The people we call idiots aren’t idiots

Writing in the Globe and Mail, Cory Doctorow has a nuanced take on the rise of beliefs such as flat-Earthism.

The modern way of knowing things for sure is through formal truth-seeking exercises.

…For these systems to work, they need to be fair and honest.

But 40 years of rising inequality and industry consolidation have turned our truth-seeking exercises into auctions, in which lawmakers, regulators and administrators are beholden to a small cohort of increasingly wealthy people who hold their financial and career futures in their hands.

…Why don’t we agree on the urgency of climate change? Because of a moneyed conspiracy to make us doubt it. Why did we let a single family amass riches greater than the Rockefellers while peddling OxyContin and claiming it wasn’t addictive? Because of a moneyed conspiracy. Why do some 737s fall out of the sky? Why are our baby-bottles revealed to be lined with carcinogenic plastics? Why do corrupt companies get to profit by consorting with the world’s most despicable dictators? Conspiracies.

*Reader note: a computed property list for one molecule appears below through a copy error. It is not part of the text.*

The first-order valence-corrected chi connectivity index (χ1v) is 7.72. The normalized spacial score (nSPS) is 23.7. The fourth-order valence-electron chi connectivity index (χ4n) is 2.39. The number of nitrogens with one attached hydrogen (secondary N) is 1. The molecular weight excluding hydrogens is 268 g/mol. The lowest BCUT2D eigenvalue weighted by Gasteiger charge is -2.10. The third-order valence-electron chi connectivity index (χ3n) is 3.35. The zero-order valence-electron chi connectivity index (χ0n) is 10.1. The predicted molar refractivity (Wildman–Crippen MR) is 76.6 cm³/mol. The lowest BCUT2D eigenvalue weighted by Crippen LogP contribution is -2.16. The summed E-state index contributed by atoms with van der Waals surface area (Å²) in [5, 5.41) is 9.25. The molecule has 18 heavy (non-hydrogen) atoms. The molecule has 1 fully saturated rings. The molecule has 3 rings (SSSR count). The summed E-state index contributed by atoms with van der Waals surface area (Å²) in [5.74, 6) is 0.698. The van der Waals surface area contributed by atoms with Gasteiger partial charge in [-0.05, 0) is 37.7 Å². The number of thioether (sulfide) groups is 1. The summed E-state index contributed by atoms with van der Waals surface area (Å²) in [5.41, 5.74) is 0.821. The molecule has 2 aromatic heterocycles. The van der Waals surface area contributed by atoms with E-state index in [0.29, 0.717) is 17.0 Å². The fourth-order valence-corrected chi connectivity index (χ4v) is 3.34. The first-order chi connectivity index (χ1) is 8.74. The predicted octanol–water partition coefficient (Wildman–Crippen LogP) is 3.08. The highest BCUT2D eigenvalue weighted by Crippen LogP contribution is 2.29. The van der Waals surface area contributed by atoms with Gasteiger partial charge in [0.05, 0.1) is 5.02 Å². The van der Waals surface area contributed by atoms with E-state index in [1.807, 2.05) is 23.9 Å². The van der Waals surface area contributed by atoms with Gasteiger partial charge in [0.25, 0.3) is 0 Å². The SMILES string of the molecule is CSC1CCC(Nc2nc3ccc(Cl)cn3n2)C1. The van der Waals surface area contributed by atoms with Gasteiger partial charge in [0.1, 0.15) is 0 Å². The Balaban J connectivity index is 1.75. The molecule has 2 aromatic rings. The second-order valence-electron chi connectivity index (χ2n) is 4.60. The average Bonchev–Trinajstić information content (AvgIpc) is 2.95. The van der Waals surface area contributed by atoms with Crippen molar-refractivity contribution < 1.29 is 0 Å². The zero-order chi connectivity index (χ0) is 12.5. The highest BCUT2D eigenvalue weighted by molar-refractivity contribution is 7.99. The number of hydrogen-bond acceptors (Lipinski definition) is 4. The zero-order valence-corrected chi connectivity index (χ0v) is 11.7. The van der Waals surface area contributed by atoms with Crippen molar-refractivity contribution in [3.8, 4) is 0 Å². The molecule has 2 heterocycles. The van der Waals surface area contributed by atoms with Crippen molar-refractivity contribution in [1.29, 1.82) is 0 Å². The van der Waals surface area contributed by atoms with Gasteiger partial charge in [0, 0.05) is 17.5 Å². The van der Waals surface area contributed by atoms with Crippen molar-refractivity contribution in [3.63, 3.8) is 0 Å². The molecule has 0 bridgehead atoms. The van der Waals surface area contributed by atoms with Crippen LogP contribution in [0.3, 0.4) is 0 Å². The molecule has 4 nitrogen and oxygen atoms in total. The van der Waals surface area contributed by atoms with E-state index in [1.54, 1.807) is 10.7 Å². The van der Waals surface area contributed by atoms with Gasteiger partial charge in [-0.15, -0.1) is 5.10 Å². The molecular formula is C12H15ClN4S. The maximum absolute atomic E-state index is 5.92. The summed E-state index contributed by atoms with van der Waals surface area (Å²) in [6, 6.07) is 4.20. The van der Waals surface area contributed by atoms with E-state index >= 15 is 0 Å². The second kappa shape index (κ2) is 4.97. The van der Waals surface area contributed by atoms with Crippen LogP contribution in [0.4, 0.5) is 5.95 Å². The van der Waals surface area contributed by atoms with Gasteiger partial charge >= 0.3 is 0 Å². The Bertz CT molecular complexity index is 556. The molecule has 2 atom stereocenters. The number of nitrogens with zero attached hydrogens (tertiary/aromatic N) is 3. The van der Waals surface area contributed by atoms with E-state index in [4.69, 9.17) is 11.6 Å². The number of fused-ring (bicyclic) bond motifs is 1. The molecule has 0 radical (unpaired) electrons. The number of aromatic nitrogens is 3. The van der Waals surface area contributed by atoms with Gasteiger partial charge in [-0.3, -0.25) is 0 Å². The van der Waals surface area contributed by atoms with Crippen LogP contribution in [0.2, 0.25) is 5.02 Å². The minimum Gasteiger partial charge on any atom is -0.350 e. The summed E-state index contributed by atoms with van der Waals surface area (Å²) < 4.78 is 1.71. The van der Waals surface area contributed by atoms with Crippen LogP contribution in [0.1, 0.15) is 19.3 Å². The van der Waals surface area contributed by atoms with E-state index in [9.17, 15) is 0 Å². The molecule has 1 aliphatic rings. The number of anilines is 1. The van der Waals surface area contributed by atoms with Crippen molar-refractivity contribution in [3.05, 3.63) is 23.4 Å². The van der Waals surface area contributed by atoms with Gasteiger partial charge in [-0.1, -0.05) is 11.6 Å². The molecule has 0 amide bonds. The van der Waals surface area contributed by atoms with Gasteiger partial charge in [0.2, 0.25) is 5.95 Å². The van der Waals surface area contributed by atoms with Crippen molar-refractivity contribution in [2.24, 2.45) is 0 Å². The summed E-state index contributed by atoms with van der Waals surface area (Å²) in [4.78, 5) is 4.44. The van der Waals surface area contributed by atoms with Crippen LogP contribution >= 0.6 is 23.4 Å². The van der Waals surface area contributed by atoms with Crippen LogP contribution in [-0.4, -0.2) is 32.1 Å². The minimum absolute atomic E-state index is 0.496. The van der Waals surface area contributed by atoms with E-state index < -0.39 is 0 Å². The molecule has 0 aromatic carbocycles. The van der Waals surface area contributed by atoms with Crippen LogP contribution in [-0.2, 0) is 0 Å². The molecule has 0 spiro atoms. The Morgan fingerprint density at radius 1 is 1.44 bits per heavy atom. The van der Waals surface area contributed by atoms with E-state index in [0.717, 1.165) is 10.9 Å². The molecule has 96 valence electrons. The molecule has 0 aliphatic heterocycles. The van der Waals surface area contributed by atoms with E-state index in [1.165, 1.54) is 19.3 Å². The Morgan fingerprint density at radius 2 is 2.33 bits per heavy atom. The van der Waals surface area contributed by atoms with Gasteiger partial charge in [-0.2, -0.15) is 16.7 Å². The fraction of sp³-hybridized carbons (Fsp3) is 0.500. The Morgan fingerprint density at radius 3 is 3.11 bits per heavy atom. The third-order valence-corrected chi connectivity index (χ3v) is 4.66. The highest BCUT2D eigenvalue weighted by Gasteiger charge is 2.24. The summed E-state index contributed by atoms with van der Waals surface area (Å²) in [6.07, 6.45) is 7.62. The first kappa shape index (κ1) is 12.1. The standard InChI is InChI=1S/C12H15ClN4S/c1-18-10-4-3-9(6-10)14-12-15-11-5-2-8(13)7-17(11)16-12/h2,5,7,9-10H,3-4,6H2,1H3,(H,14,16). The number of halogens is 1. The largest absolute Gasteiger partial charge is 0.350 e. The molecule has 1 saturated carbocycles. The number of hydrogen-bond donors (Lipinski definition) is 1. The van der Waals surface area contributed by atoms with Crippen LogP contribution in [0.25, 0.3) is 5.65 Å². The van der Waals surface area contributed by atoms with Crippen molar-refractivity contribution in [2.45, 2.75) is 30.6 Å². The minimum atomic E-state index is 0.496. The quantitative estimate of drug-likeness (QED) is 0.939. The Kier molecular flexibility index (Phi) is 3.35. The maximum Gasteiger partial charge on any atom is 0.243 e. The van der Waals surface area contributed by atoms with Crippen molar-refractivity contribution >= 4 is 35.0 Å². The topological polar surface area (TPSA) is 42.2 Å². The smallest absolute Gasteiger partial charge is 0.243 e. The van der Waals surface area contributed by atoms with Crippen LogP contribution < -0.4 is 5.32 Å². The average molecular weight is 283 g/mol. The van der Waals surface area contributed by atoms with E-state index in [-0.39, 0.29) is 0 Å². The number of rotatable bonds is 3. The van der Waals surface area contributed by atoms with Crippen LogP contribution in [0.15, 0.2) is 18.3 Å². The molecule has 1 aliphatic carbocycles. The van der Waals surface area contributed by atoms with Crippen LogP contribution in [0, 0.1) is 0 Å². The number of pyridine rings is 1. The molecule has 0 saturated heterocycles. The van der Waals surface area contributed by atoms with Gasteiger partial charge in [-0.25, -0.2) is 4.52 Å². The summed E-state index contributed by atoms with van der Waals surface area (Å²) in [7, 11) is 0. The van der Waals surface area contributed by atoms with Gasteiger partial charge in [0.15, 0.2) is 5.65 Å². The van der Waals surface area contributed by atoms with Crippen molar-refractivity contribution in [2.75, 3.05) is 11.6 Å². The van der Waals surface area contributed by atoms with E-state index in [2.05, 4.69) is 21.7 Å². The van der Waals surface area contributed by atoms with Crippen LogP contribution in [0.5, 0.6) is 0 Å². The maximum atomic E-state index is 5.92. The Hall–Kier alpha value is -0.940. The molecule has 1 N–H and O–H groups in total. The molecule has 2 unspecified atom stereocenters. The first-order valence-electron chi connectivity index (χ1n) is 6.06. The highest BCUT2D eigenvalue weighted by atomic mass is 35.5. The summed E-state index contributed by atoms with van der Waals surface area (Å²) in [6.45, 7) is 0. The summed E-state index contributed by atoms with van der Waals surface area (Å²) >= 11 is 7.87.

You can see the link: we say vaccinations are safe, because they are. But we were told for a very long time that all kinds of things were safe, and they were not.

I’m not immune to this. For example, having seen the way certain newspapers print lies and misinformation about subjects I know in depth, I find it hard to trust their reports on anything else. If they are demonstrably lying about X, why should I trust them about Y?

In extreme examples, we start believing extreme things. Doctorow:

We can never be sure whether our beliefs are true ones, but unless we can look where the evidence leads us – even when it gores a billionaire’s ox – our beliefs will tend toward catastrophic falsity.